ewx: (penguin)

Since it’s the feast of day Saints Cyril and Methodius, it occurred to me to wonder who else has a script named after them. [livejournal.com profile] pseudomonas chipped in and we came up with the following:

  • Tironian notes, a shorthand system attributed to a Roman scribe called Marcus Tullius Tiro from the 1st century BCE. This seems to be an alphabetic system with an aggressively compositional character leading a large number of distinct signs. It was used in medieval Europe.
  • The Manichaean alphabet (technically an abjad), a descendant of the Aramaic script used in the Persian empire (the original one that caused classical Greece so much trouble) and supposedly the creation of the prophet Mani. Mani was the founder of Manichaeism, an early competitor to Christianity that failed to attach itself to any imperial power and seems to have subsequently been persecuted out of existence.
  • Cyrillic, a C9th descendant of the Greek alphabet attributed to the brothers Cyril and Methodius, a traditional attribution apparently supported by explicit reference in a papal bull that unfortunately I can’t find a copy of (much less translation into something I understand). It remains widely used for Slavic languages.
  • Braille was invented by Louise Braille in the C19th as an improvement on the unusably difficult Night writing, originally invented for the purposes of silent communication among soldiers. I often see this in public places and of course the use case has not gone away.
  • Pitman shorthand, invented by Isaac Pitman in the C19th as a phonetically system for writing quickly. Gregg shorthand and Duployan shorthand also date from the same era and there seem to be a number of other shorthands with people’s names attached, and I lost interest chasing down variations on this particular theme. I’m not sure how widely used these systems are any more.

Things that didn’t quite make it:

  • Ogham, an early medieval Irish script attested from the C4th but probably somewhat older. Mythologically attributed to the god Ogma. I rejected this because I wanted people with scripts named after them, not scripts with a probably fictitious attribution to someone who didn’t actually exist.
  • The Gupta script, used for writing in Sanskrit in the Gupta Empire in India (roughly contemporary with the Roman Empire). The script is only indirectly named for an individual - in fact is is named for the empire, which is in turn named after the Gupta dynasty. I rejected Georgian scripts for the same reason.

[livejournal.com profile] pseudomonas is mentioning more on IRC but it’s getting late…

ewx: (penguin)
I found http://www.bbcactivelanguages.com/OurProducts/Italian/ProductViewer.aspx?ISBN=9781406679236 pretty good for learning tourist Italian a few years ago. But we're going to Scandinavia next and there isn't a direct equivalent in the same range. Does anyone have any recommendations for learning a little tourist-level Danish and/or Swedish?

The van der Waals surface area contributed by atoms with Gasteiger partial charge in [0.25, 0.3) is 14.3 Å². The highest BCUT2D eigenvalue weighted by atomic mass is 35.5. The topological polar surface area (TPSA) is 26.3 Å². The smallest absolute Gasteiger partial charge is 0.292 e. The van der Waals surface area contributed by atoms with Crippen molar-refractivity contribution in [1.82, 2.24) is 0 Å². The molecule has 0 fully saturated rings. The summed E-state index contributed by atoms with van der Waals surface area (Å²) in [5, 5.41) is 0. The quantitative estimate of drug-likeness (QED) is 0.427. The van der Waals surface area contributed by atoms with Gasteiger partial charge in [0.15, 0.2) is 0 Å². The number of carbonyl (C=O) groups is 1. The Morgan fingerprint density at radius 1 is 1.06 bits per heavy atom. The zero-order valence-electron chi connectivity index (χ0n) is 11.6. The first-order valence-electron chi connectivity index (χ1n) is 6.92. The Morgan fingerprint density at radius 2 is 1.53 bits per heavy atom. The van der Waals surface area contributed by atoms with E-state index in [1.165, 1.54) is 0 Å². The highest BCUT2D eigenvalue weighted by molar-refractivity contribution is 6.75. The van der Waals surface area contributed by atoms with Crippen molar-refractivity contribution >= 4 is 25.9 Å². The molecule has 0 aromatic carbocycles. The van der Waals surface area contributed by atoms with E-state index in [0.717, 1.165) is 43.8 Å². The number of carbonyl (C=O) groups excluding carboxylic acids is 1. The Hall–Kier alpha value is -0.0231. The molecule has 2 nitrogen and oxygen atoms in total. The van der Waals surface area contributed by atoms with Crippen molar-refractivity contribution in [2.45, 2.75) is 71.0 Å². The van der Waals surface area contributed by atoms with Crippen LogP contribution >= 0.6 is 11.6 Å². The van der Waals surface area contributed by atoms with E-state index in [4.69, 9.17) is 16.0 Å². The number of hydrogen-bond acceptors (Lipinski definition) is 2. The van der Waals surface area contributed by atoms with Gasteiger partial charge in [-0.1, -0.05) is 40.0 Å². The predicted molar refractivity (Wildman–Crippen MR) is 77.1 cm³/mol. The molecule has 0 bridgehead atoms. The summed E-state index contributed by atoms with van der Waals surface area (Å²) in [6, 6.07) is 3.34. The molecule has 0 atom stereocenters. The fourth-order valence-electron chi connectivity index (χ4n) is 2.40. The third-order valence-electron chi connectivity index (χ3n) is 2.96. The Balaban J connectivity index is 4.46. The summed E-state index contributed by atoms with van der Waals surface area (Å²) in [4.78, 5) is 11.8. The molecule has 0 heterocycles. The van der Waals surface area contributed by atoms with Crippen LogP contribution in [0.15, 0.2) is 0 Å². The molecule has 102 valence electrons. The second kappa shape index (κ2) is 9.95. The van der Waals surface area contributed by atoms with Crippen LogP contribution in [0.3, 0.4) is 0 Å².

ewx: (penguin)

Geoffrey Chaucer Hath a Blog calls for a celebration of ancient languages. I’m not sufficiently confident in the pronunciation of languages that are in any case no longer spoken to follow suggestions involving putting up videos, but I can certainly write about some of what I learned from Orrin Robinson’s book Old English and Its Closest Relatives.

Germanic languages )
ewx: (penguin)

Spell It Out: The Singular Story Of English Spelling, David Crystal, ISBN 978 1 84668 567 5

The bulk of this book (and for me most of the interest) is an account of how English spelling got the way it is today. Although superficially a mess, a lot of the steps from the (relatively) straightforward Anglo-Saxon conventions to the present made a reasonable amount of sense in the contexts in which they were made - but the composition of those steps yields a rather complex system, and the context has changed a lot.

For example, the C16th introduction of a silent b into debt wouldn’t have been particularly confusing in an age when many literate people knew Latin, but today most users of the language aren’t likely to have any idea why the word has such a bizarre spelling.

The historical chapters are divided up by quotes from various authors touching on spelling one way or another. The end of the book discusses how detailed knowledge of the history of spelling might be used to improve its teaching.

There aren’t any citations for the specific statements about the develop of English spelling, but there is a “further reading” section.

Well worth a look if you’re at all interested in the subject.

ewx: (Default)

Addendum to previous post: don’t get the electronic version; someone did an especially terrible job of converting it from paper. Faults include:

  • Some of the non-ASCII characters are represented as images. This means that they don’t scale with the rest of the text, leading to a bizarre appearance.
  • Most of the tables are represented as images. Not only does this have the same scaling problem as above but worse, the ones that started out life as a full page aren’t very high resolution, making them quite hard to read.
  • Some of those images are the wrong one.
  • Some of the text is wrong, for instance there’s the occasional “p” for “þ”.
  • The ancient texts are missing hyphens at intraword line breaks, which are nevertheless preserved from the paper version, presenting an additional challenge to would-be translators. If I wanted to puzzle out essentially typographical issues I’d have gone to the originals!

Most of this is, in principle, user-fixable but it’s a lot of work. I bought a second-hand paper copy.